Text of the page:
9. 9. Common Core State Standards Are: • Fewer, clearer, and higher • Aligned with college and work expectations • Not just answers — demonstration of knowledge through high-order skills • Internationally benchmarked, so that all students are prepared to succeed in our global economy and society
    10. 10. Common Core State Standards Are NOT: • A curriculum — textbooks, lesson plans and other materials remain a state, local and teacher decision • Federally mandated — 45 states have adopted higher standards voluntarily
    11. 11. Current news • Governor Scott has asked the FL Department of Education (FLDOE) to review Common Core State Standards. • The FLDOE has held three public hearings and heard from more than 7,000 people. • Commissioner Pam Stewart will issue a report about Common Core in November. • Florida will begin selecting an assessment to measure Common Core State Standards in late 2013 or early 2014.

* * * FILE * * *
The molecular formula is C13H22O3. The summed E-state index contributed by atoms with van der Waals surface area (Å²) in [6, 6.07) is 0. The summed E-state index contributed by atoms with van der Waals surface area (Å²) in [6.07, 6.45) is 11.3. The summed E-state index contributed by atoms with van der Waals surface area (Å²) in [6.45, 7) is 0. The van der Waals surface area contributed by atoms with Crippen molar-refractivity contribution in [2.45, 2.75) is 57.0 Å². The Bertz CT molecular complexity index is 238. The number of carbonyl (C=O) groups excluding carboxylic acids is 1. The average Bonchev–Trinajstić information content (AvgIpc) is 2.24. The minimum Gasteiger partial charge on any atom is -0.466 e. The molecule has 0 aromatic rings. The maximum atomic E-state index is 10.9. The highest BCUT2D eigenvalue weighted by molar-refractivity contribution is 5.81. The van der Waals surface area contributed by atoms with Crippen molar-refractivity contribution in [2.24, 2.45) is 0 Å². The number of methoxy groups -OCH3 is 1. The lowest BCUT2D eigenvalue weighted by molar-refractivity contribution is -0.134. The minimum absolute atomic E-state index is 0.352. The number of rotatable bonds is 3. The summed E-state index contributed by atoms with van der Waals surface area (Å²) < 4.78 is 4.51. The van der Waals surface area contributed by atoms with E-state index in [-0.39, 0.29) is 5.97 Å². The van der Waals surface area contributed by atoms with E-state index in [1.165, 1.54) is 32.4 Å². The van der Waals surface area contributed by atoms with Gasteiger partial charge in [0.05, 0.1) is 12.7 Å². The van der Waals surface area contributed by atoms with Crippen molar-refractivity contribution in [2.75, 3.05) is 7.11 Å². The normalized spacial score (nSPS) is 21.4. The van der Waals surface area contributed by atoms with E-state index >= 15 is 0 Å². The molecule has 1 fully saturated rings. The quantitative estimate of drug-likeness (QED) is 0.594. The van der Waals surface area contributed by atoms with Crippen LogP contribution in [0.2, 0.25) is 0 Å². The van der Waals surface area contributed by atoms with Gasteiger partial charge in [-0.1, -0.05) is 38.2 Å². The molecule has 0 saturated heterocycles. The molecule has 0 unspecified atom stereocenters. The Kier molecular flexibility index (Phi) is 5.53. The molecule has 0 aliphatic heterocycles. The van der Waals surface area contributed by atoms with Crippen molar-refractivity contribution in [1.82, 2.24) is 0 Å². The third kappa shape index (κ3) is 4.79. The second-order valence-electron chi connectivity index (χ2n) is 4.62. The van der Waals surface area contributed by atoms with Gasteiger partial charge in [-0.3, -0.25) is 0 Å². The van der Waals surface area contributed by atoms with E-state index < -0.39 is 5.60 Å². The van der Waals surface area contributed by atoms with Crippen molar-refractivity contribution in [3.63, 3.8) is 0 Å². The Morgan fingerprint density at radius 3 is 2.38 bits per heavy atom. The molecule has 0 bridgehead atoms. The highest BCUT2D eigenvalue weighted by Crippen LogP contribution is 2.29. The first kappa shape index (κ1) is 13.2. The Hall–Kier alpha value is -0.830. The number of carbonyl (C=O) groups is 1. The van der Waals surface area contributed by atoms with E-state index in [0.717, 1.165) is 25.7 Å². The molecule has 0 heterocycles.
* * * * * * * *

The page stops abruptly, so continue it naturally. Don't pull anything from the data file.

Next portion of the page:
12. 12. Panel Discussion Dr. Nikolai Vitti, Superintendent Duval County Public Schools Melissa Kicklighter, Vice President Florida PTA Dr. Edythe Abdullah, Special Assistant to the President University of North Florida Antonio Gansley-Ortiz, student Fletcher High School
    13. 13. Action Centers • Make a phone call • Send a post card • Write an e-mail
    14. 14. Opportunities for Action • The State Board of Education has asked for feedback on the standards by October 31. – Go to www.flstandards.org – E-mail flstandards@fldoe.org • Go to www.jaxpef.org/SupportTheCore • Write Letters to the Editor and Op-Eds. • Speak up! Share what you know with other parents and community groups.
    15. 15. Thank you! Website www.jaxpef.org/SupportTheCore Contact info@jaxpef.org | 904-356-7757